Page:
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Pediatric Pectus Excavatum

What is pectus excavatum?

Pectus excavatum (sometimes called cobbler's chest, sunken chest or funnel chest) is the most common chest deformity, affecting between 1 in 300 and 1 in 500 adolescents. It is caused when several ribs and the sternum grow abnormally, which produces a caved-in or sunken appearance of the chest. Pectus excavatum is usually congenital (present at birth) and can get worse during the early teenage years, a time when bones grow rapidly. Because it affects the appearance of children, pectus excavatum can cause psychological and social problems. Moreover, it can hamper the ability of the heart and lungs to function normally, and can cause pain in the chest, back and elsewhere.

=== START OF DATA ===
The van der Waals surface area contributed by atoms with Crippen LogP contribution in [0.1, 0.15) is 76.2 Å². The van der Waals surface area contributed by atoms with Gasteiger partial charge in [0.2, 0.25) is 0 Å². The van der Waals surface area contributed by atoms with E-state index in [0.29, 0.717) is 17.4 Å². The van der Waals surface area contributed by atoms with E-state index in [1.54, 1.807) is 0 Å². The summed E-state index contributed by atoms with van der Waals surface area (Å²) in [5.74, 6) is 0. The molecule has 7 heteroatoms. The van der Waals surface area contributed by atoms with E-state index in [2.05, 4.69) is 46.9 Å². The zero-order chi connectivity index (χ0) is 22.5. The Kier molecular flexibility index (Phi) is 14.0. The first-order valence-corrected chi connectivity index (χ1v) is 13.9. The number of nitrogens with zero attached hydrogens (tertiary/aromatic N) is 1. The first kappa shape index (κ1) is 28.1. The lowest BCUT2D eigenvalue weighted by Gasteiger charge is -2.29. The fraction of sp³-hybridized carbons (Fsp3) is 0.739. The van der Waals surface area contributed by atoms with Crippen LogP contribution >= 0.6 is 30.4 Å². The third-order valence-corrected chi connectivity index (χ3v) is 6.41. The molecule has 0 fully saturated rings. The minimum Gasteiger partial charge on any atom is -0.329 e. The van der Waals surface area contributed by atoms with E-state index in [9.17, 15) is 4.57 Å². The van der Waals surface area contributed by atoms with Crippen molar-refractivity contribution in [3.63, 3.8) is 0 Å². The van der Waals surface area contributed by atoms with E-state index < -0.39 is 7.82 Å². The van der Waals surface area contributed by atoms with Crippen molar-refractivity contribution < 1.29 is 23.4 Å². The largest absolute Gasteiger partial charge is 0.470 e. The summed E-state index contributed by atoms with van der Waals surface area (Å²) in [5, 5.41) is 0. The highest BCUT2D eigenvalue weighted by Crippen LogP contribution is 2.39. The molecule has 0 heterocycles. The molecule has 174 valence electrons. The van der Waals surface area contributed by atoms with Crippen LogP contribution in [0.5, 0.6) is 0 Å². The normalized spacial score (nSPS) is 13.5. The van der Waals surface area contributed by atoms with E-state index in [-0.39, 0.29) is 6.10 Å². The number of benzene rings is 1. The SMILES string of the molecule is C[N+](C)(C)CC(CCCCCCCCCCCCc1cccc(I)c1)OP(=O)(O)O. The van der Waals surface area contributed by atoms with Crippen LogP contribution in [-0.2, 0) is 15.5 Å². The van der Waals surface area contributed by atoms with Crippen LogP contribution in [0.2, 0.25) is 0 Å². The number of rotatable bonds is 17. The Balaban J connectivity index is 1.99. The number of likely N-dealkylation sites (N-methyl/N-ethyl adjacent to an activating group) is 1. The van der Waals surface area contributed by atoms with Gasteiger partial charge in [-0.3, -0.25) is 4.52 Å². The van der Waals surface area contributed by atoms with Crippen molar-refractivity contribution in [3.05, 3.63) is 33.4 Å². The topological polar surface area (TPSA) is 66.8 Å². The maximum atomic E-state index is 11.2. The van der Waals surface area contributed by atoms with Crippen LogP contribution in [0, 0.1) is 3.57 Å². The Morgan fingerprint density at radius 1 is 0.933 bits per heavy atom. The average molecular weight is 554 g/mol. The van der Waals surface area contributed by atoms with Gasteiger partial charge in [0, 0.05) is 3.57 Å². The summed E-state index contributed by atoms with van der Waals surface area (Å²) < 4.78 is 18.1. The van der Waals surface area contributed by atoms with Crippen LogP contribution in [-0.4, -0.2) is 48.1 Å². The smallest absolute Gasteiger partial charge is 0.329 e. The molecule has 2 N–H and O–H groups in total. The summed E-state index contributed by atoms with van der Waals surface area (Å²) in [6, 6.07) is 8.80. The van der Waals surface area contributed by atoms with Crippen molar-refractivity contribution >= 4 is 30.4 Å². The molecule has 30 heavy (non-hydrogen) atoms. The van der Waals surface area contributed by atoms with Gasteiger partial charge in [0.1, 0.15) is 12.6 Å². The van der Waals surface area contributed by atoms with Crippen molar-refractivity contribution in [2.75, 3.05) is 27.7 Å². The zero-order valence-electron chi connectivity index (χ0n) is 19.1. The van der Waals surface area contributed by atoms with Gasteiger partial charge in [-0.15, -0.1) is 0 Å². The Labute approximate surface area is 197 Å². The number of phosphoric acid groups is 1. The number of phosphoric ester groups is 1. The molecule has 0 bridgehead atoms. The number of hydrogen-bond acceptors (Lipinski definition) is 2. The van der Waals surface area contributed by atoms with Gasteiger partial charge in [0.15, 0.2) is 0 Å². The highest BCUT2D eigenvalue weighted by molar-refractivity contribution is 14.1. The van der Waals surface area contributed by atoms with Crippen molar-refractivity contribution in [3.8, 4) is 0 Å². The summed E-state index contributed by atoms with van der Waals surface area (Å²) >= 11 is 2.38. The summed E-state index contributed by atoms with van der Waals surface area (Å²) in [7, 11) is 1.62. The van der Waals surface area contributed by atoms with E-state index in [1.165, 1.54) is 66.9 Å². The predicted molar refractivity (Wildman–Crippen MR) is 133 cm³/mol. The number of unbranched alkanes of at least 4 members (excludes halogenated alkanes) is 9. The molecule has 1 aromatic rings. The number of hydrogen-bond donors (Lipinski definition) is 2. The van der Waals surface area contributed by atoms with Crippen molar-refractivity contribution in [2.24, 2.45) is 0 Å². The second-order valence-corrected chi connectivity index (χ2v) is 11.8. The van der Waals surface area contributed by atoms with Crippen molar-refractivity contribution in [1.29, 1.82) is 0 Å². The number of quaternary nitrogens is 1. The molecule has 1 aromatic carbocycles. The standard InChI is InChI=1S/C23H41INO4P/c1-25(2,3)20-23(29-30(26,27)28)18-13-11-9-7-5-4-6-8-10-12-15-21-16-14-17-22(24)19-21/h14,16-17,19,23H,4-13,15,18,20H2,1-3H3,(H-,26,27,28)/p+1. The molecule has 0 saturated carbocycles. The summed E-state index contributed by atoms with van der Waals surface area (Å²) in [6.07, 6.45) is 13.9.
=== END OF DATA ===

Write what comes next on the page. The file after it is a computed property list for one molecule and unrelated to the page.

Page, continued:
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Frequently Asked Questions

What is the treatment for pectus excavatum in children?

What is the thoracoscopic Nuss procedure for children?

Ravitch technique

Meet the Providers Who Treat Pectus Excavatum

    Departments that Treat Pectus Excavatum

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    Chest Wall Defects Program

    Although chest wall abnormalities are actually quite common in children, Children's National's team of pediatric specialists have the experience to accurately diagnose the condition and understand how treatment affects a child who is still growing.